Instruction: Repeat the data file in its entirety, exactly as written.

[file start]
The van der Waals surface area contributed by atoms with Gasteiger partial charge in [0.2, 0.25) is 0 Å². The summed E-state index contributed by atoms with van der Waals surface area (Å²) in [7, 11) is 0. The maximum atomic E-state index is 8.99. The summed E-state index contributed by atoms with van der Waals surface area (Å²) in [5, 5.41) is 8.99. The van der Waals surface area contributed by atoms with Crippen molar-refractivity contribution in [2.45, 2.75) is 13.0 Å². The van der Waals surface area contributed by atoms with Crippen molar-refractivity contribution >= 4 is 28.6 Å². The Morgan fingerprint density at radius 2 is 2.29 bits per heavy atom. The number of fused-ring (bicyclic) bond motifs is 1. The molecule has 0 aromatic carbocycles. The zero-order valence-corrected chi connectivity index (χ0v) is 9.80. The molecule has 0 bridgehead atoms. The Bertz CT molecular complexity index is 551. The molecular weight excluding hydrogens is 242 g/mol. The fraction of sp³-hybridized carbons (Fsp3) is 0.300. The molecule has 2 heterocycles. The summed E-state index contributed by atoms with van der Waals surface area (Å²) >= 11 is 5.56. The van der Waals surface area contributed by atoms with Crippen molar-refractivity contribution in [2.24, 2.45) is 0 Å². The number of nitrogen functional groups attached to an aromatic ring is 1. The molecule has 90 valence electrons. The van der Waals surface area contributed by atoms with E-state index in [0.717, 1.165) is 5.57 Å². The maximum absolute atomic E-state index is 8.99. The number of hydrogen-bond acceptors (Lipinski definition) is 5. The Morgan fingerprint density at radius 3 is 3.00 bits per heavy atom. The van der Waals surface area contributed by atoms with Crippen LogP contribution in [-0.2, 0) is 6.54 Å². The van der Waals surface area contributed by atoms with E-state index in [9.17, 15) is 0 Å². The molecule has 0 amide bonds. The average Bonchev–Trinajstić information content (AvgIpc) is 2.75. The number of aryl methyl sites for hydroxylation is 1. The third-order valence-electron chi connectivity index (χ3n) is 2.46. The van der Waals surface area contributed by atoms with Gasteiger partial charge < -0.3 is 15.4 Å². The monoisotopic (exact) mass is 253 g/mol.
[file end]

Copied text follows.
The van der Waals surface area contributed by atoms with Gasteiger partial charge in [0.2, 0.25) is 0 Å². The summed E-state index contributed by atoms with van der Waals surface area (Å²) in [7, 11) is 0. The maximum atomic E-state index is 8.99. The summed E-state index contributed by atoms with van der Waals surface area (Å²) in [5, 5.41) is 8.99. The van der Waals surface area contributed by atoms with Crippen molar-refractivity contribution in [2.45, 2.75) is 13.0 Å². The van der Waals surface area contributed by atoms with Crippen molar-refractivity contribution >= 4 is 28.6 Å². The Morgan fingerprint density at radius 2 is 2.29 bits per heavy atom. The number of fused-ring (bicyclic) bond motifs is 1. The molecule has 0 aromatic carbocycles. The zero-order valence-corrected chi connectivity index (χ0v) is 9.80. The molecule has 0 bridgehead atoms. The Bertz CT molecular complexity index is 551. The molecular weight excluding hydrogens is 242 g/mol. The fraction of sp³-hybridized carbons (Fsp3) is 0.300. The molecule has 2 heterocycles. The summed E-state index contributed by atoms with van der Waals surface area (Å²) >= 11 is 5.56. The van der Waals surface area contributed by atoms with Crippen molar-refractivity contribution in [2.24, 2.45) is 0 Å². The number of nitrogen functional groups attached to an aromatic ring is 1. The molecule has 90 valence electrons. The van der Waals surface area contributed by atoms with E-state index in [0.717, 1.165) is 5.57 Å². The maximum absolute atomic E-state index is 8.99. The number of hydrogen-bond acceptors (Lipinski definition) is 5. The Morgan fingerprint density at radius 3 is 3.00 bits per heavy atom. The van der Waals surface area contributed by atoms with Crippen LogP contribution in [-0.2, 0) is 6.54 Å². The van der Waals surface area contributed by atoms with E-state index in [9.17, 15) is 0 Å². The molecule has 0 amide bonds. The average Bonchev–Trinajstić information content (AvgIpc) is 2.75. The number of aryl methyl sites for hydroxylation is 1. The third-order valence-electron chi connectivity index (χ3n) is 2.46. The van der Waals surface area contributed by atoms with Gasteiger partial charge < -0.3 is 15.4 Å². The monoisotopic (exact) mass is 253 g/mol.